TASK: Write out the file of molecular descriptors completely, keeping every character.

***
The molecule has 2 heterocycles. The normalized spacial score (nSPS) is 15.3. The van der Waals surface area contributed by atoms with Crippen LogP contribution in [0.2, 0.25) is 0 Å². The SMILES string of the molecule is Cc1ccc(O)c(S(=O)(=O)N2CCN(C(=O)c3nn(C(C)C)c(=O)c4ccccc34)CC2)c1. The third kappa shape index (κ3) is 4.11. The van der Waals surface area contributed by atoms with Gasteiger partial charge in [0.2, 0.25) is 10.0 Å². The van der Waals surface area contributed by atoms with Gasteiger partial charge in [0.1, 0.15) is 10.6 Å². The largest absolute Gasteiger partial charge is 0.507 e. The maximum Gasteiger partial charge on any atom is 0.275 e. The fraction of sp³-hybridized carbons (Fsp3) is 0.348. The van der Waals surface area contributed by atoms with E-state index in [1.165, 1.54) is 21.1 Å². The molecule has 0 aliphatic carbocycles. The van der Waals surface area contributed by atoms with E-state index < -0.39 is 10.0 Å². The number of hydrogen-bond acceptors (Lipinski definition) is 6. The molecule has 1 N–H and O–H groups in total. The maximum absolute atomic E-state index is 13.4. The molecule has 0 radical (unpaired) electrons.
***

The molecule has 2 heterocycles. The normalized spacial score (nSPS) is 15.3. The van der Waals surface area contributed by atoms with Crippen LogP contribution in [0.2, 0.25) is 0 Å². The SMILES string of the molecule is Cc1ccc(O)c(S(=O)(=O)N2CCN(C(=O)c3nn(C(C)C)c(=O)c4ccccc34)CC2)c1. The third kappa shape index (κ3) is 4.11. The van der Waals surface area contributed by atoms with Gasteiger partial charge in [0.2, 0.25) is 10.0 Å². The van der Waals surface area contributed by atoms with Gasteiger partial charge in [0.1, 0.15) is 10.6 Å². The largest absolute Gasteiger partial charge is 0.507 e. The maximum Gasteiger partial charge on any atom is 0.275 e. The fraction of sp³-hybridized carbons (Fsp3) is 0.348. The van der Waals surface area contributed by atoms with E-state index in [1.165, 1.54) is 21.1 Å². The molecule has 0 aliphatic carbocycles. The van der Waals surface area contributed by atoms with E-state index < -0.39 is 10.0 Å². The number of hydrogen-bond acceptors (Lipinski definition) is 6. The molecule has 1 N–H and O–H groups in total. The maximum absolute atomic E-state index is 13.4. The molecule has 0 radical (unpaired) electrons.